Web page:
On Being a Fan

Sometimes, usually when the team is doing particularly well or particularly poorly, I reflect on what it means to be a fan. The pain and the joy; the nostalgia and the melancholy. The A's recent performance, dating back to the strong finish after Bob Melvin took over in 2011, has given me many opportunities to reflect on what it means to me to be a fan. I'm sure that better writers and smarter people have written on this topic, but here are my thoughts anyway. I'll try to keep it brief.

I understand that not everyone is a fan in the same way, and the varying types of fandom are a good thing. I consider myself a serious fan; not in the sense that I find no fun in it, or have a vast intellectual understanding of the game, but because the outcome of the games, win or lose, can have a profound impact on my mood and the way I perceive the world. Essentially giving up a bit of myself and my sense of well-being, and putting it in the hands of 25 strangers. It feels absolutely foolish and futile at times, or sublime and edifying at others. The catch is that those two states are not necessarily in direct correlation to the performance of the team. Some of my most alienated feelings as a fan came after game 162 last year, but some of my highest highs came after they were eliminated by the Tigers.
Some of the most beautiful baseball moments can come during a meaningless September game between two non-contenders. Plays made, or not made, by relatively anonymous journeymen or non-prospects getting their cup of coffee. I'm as much of a fan then as during a pennant race. But do I like those days because they're so easy? No pressure, so just as there is little risk, there is little reward? The lows don't feel as low when you're already down.
As I consider these matters, I find myself coming back to a couple questions:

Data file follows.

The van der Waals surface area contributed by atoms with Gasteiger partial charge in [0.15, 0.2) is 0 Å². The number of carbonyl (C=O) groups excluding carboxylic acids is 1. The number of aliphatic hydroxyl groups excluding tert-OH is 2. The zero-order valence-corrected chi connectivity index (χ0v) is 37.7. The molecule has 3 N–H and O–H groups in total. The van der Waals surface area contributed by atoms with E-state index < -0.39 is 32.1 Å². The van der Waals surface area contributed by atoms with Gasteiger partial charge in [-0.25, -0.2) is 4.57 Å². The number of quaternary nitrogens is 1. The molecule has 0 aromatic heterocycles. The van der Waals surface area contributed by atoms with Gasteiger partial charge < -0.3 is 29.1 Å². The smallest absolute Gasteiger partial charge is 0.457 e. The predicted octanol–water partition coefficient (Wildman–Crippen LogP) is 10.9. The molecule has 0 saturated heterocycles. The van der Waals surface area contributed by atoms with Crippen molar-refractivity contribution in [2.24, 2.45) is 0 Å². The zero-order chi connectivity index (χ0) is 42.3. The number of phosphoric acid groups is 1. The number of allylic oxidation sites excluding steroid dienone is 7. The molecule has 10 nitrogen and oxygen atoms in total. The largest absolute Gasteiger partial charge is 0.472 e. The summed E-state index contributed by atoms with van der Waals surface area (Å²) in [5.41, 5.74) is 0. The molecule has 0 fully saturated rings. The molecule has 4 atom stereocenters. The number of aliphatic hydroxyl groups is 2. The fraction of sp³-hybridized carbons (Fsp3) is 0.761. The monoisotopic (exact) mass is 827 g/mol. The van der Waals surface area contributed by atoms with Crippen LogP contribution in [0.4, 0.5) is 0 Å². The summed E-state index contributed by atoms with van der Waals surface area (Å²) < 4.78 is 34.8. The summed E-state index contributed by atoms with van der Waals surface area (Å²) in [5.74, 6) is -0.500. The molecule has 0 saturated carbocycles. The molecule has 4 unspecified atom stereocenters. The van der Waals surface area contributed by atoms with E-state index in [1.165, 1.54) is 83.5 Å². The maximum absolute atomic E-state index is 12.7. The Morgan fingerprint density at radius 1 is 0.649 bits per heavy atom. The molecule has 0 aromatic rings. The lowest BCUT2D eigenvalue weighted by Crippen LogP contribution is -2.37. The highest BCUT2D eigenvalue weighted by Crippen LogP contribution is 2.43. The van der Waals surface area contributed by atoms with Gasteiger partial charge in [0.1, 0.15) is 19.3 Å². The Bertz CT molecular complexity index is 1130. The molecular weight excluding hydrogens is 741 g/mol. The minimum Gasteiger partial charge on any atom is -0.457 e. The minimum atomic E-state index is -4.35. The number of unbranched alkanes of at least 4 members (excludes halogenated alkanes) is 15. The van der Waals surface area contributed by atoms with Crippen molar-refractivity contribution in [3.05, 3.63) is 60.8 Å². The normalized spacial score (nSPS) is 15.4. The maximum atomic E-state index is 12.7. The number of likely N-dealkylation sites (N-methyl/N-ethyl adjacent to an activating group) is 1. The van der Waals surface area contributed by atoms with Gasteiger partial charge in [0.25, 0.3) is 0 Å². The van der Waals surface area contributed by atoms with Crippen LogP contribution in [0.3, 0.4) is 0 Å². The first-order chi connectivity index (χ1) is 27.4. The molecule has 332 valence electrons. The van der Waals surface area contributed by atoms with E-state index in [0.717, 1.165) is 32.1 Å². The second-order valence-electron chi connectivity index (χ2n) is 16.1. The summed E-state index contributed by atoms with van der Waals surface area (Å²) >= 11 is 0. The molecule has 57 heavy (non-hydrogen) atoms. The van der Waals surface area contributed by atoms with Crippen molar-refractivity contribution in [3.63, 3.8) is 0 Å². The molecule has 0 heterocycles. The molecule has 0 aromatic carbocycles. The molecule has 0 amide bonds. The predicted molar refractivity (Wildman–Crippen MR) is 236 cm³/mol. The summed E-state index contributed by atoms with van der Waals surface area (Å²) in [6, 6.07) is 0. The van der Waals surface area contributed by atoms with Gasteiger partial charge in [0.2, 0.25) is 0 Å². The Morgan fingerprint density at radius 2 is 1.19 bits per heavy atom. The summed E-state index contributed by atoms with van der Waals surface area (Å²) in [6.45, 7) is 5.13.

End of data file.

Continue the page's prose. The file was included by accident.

• Are the highs worth the lows?
  • What am I a fan of? Laundry (old cliche, but it holds weight), or an idea, or a geographic location?

To answer briefly: it doesn't matter and I don't know.

Despite the camaraderie of being a fan, it can be a terribly lonely feeling of alienation. Because, no matter how well the team does, I'm not really a part of it. I'm still just watching a group of strangers do incredible things and shouting "me too!" in hopes that my part in this will somehow be validated. Yet, it's not just grasping for glory. When the team hurts, I hurt too. Just as I can't make myself any more a part of the good, I can't make myself any less a part of the bad.

As you might be able to tell, I approach being a fan almost with a bit of mysticism. Sure, I can point to my life circumstances that more-or-less led me here, and I could probably come up with psychological and sociological explanations for the feelings I feel, but that seems largely irrelevant to me.
I feel like I keep going around in circles, but I inevitably come back to the realization that I am a fan of the Oakland Athletics. Win or lose, good or bad, I'm here.
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